For information, visit: https://bit.ly/ajcovidlatam
Dominican authorities have expelled at least 1,800 unaccompanied Haitian migrant children this year, sending them back to their crisis-stricken country, UNICEF said.
The Dominican Republic denied the claim, which came Tuesday amid the government’s intensifying crackdown on migration in response to a cholera outbreak and ongoing gang violence in Haiti. Tensions between the neighboring countries deepened since the 2021 assassination of Haitian President Jovenel Moïse, which thrust an already crisis-stricken Haiti into chaos.
The immigration crackdown has provoked harsh criticism by international observers, including the United States, which have accused the country of mass deportations, racist treatment of migrants and detentions of Haitians in facilities with poor conditions.
Dominican authorities say they deported 43,900 migrants, mostly Haitians, between July and October, according to figures from the country’s Ministry of Foreign Affairs. In September and October alone, deportation figures shot up by about 50%.
For more information, visit: https://bit.ly/apdrmigrants
Venezuela’s government and the opposition agreed to create a U.N.-managed fund to finance health, food and education programs for the poor on Saturday.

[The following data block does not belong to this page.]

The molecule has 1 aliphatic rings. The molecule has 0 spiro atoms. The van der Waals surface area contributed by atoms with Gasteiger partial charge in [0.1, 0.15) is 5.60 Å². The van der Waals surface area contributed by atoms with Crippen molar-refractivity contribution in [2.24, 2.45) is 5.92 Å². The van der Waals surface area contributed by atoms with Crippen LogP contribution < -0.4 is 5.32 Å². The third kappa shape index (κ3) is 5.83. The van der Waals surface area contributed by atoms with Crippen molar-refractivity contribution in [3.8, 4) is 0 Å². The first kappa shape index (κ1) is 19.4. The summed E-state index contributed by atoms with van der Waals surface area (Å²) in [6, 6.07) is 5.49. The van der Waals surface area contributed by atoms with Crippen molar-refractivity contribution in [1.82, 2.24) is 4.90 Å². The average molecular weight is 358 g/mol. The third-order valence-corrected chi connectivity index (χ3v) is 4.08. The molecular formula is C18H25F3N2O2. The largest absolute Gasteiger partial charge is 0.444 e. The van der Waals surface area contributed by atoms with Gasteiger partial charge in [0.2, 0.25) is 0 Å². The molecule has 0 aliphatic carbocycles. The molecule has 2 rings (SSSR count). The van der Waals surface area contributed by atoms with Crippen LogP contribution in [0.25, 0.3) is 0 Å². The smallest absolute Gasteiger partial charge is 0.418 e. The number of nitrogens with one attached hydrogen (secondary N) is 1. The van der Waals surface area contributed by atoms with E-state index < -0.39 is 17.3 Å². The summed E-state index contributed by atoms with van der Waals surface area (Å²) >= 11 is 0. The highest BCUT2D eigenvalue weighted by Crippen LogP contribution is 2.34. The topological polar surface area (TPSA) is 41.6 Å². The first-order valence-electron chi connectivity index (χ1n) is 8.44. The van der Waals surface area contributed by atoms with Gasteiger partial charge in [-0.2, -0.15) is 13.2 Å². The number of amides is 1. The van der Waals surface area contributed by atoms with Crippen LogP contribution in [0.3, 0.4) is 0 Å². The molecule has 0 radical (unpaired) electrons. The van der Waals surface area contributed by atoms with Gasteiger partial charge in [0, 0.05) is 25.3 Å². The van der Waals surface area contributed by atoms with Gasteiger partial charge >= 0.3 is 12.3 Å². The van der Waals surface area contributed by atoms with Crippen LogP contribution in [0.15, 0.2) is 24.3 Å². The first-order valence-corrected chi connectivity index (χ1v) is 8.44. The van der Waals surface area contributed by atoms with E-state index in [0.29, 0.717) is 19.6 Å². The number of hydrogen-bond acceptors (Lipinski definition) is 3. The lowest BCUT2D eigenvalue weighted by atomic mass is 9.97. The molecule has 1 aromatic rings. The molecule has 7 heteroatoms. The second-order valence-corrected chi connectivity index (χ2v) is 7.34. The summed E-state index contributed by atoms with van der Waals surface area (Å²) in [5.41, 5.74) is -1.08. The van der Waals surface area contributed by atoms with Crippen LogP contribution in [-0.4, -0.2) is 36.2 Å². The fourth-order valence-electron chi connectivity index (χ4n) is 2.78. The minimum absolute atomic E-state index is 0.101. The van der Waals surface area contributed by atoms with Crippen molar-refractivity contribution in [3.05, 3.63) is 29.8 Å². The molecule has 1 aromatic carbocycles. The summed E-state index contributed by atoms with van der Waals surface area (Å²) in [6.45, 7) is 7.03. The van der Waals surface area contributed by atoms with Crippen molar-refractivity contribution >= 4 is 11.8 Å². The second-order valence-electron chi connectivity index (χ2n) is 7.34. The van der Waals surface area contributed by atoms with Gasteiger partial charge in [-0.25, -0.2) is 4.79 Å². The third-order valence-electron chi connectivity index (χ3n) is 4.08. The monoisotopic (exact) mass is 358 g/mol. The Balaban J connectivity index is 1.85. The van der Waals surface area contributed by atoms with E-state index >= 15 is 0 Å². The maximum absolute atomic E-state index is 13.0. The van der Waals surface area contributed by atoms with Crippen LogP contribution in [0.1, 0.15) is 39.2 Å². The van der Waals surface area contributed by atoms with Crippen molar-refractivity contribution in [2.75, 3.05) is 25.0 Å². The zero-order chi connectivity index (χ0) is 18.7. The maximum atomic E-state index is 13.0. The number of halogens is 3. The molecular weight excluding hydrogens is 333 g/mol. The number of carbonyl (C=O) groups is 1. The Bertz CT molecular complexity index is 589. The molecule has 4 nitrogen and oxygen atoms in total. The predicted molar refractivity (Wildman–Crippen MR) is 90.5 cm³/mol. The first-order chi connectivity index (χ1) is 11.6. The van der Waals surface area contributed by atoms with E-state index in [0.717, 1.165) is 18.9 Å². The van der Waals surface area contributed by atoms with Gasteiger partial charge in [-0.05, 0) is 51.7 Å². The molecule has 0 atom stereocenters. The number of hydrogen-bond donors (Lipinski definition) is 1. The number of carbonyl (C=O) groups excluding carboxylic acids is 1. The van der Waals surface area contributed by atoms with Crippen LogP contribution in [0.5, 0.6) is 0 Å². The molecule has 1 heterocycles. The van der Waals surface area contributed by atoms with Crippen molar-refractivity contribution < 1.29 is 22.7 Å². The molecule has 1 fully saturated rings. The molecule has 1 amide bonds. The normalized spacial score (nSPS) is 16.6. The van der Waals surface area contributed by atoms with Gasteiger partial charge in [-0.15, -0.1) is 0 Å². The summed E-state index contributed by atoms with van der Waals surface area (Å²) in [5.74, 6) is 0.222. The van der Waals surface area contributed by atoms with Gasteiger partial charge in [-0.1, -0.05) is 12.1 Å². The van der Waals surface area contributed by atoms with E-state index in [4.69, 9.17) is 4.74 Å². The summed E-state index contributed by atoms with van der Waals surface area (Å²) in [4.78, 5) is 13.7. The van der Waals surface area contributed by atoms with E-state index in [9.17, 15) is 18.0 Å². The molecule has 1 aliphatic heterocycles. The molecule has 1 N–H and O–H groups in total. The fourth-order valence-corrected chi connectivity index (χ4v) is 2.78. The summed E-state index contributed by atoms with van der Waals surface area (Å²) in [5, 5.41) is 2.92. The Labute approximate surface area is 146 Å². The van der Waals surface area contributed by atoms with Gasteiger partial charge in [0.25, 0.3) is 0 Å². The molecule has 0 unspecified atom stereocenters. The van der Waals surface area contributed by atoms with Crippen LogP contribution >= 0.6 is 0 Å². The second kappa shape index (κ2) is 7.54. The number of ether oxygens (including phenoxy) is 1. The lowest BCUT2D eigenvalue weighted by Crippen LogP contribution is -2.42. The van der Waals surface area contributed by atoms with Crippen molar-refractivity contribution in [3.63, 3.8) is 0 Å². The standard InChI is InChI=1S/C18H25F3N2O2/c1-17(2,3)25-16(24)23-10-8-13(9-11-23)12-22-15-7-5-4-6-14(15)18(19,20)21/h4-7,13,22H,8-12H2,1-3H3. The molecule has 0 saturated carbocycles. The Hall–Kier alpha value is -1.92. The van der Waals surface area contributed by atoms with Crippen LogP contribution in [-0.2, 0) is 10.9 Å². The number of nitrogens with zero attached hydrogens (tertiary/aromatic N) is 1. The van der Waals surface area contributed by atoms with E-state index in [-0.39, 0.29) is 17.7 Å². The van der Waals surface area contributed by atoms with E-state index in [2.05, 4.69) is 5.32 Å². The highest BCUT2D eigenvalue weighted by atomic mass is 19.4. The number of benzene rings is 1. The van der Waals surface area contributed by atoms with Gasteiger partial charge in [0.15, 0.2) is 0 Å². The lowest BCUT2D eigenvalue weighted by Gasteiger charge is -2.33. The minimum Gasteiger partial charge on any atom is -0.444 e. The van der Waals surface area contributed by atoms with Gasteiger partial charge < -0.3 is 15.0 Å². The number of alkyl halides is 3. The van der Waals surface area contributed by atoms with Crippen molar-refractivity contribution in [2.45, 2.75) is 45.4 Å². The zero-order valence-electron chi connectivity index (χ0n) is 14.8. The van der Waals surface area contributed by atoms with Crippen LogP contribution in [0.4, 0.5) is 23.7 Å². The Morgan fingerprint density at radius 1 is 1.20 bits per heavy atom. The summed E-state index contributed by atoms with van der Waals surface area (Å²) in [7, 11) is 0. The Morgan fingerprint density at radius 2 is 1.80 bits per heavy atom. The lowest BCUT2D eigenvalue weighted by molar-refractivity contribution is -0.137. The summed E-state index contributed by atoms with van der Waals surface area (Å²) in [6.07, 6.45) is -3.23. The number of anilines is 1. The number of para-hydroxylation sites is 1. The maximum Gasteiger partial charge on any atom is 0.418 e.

The agreement follows a long-stalled negotiation and was signed in Mexico City by representatives of President Maduro and the opposition, including the faction backed by the United States and led by Juan Guaidó.
Despite not recognizing the Venezuelan government under President Nicolás Maduro, the Biden administration eased some oil sanctions on the country and agreed to allow oil giant Chevron to pump Venezuelan oil in a bid to encourage the talks.
In addition, the agreement over the social fund is part of a broader agenda that is expected to advance in December, including the conditions for the presidential elections that are supposed to take place in 2024, the release of political prisoners and the withdrawal of decisions that bar many politicians from running for office.
For more information, visit: https://bit.ly/apvenezuelaoppositiontalk